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CLARKSVILLE — It took almost a year, but two Clark County communities have finally reached a cost-sharing agreement for a project aimed at decreasing downtown Clarksville flooding.

The Clarksville Redevelopment Commission and the Jeffersonville-Clarksville Flood Control District each will contribute $2 million to fund the construction of a new pump station at Cane Run Creek. The flood control district also is paying for project design.

It will likely cause a tax increase for those living within the flood control district, which encompasses some of downtown Jeffersonville and South Clarksville.

Clarksville officials say flooding caused by inadequate infrastructure has caused property damage to downtown buildings and blocked roads near the Radisson Hotel Louisville North and Derby Dinner Playhouse. Now planning the economic revitalization of the south end of Clarksville, officials worry more devastating flooding will occur if the issue isn't fixed.

"It's our duty as the government to protect life and property," said A.D. Stonecipher, Clarksville town councilman and Clarksville Redevelopment Commission president.

Town Council President Paul Fetter said he appreciates the negotiations entities made to reach a "mutually beneficial agreement."

"It takes care of our flooding issues in South Clarksville and helps us work on our potential development for our South Clarksville Redevelopment Plan," Fetter said. "And it's something that's needed to be done for over 50 years."

The current pump station, identified decades ago as in need of replacement, diverts water from a drainage pond to prevent backups. But it doesn't begin pumping away water until it has reached a height of 5 feet in some areas.

In January, the Clarksville Town Council agreed to contribute $1.5 million to the pump station project, requesting the city of Jeffersonville and the flood control district pitch in money, too. They gave the entities until March to make commitments, threatening to seal off storm drains and flood out downtown Jeffersonville if an agreement couldn't be reached.

While the governmental bodies didn't meet that deadline, Clarksville held off on its alternate plan, which would have involved building a separate pipe just for stormwater.

In July, Clarksville sent a letter to the Indiana Department of Environmental Management and the Environmental Protection Agency objecting to Jeffersonville's earlier request to change the timeframe and plan to control sewer overflows.

The EPA is mandating the city mitigate its combined sewer overflows, which occur when pipes underground aren't large enough to handle the amount of rainwater and sewage.

The agreement stipulates the city of Jeffersonville must comply with the EPA mandate by the end of 2025 or else build infrastructure that will decrease the overflows into Cane Run Creek.

Jeffersonville Sewer Board members, who denied a request to share pump station project costs earlier this year, argued sewer overflows weren't a big contributor to downtown Clarksville flooding.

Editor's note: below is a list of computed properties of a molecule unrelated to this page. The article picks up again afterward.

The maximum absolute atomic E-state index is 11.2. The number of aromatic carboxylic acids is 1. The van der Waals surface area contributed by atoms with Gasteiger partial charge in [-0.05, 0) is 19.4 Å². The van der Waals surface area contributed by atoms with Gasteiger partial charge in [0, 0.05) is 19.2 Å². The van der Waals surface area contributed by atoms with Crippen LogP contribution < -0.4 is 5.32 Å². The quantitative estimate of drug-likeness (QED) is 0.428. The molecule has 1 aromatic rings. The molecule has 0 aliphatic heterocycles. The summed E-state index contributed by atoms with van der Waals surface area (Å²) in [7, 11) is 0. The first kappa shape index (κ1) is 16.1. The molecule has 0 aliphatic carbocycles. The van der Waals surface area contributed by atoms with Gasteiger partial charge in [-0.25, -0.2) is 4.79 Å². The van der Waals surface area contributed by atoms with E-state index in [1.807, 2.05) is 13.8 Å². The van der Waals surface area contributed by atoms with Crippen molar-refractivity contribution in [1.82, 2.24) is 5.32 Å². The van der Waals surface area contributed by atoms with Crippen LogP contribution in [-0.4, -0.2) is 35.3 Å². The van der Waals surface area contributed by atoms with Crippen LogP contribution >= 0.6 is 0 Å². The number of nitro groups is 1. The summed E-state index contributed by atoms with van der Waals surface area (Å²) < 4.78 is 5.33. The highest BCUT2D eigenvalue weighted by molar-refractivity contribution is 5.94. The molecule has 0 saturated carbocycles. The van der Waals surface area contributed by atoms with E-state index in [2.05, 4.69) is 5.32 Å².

Tuesday evening, the Clarksville Redevelopment Commission passed the project's cost-sharing agreement, making it official. Construction of the new pump station is expected to be complete by the end of 2019.

The redevelopment commission will take out a $2 million bond to pay for its share of the project.

The flood control district must raise the tax rate to cover a $2 million bond to pay its share. A financial study estimated borrowing up to $1.66 million means taxpayers would see an increase of $12.20 in property tax per $150,000 in home property value.

Les Merkley, attorney for the flood control district, said a final increase estimate has not yet been determined because the district is months away from issuing the bond.

Jeffersonville Mayor Mike Moore, a member of the flood control district board, originally voted in favor of pledging $2 million early this year. However, he recently voted against the agreement because of the tax increase.

"I think there were other ways to do this without having to do it this way," Moore said. He proposed reimbursing Clarksville over a period of several years without interest to avoid costs associated with bonds, but the town council rejected the idea.

"Basically the consensus was why should Clarksville pay 100 percent for a project for which the water comes out of Jeffersonville and which is a flood control project?" Clarksville Town Manager Kevin Baity said.

Though Clarksville town officials initially requested Jeffersonville share the cost, Baity said they were withdrawn because of Moore's lack of support.

"I don't believe it's a city of Jeffersonville responsibility ... It's not a question where people in Northaven or Oak Park or the Meadows [neighborhoods] should be asked to pay for it."

Nevertheless, Moore said he recognizes the importance of the project.

"Ultimately, Clarksville is getting what it hoped for, and I'm happy for all the people of Jeff and Clarksville that are in the flood zone," he said. "This is going to relieve a lot of the problems for them."

Elizabeth is the Southern Indiana government reporter for the News and Tribune. She is a Louisville, Ky. native and graduate of Western Kentucky University. Follow her on Twitter at @EMBeilman.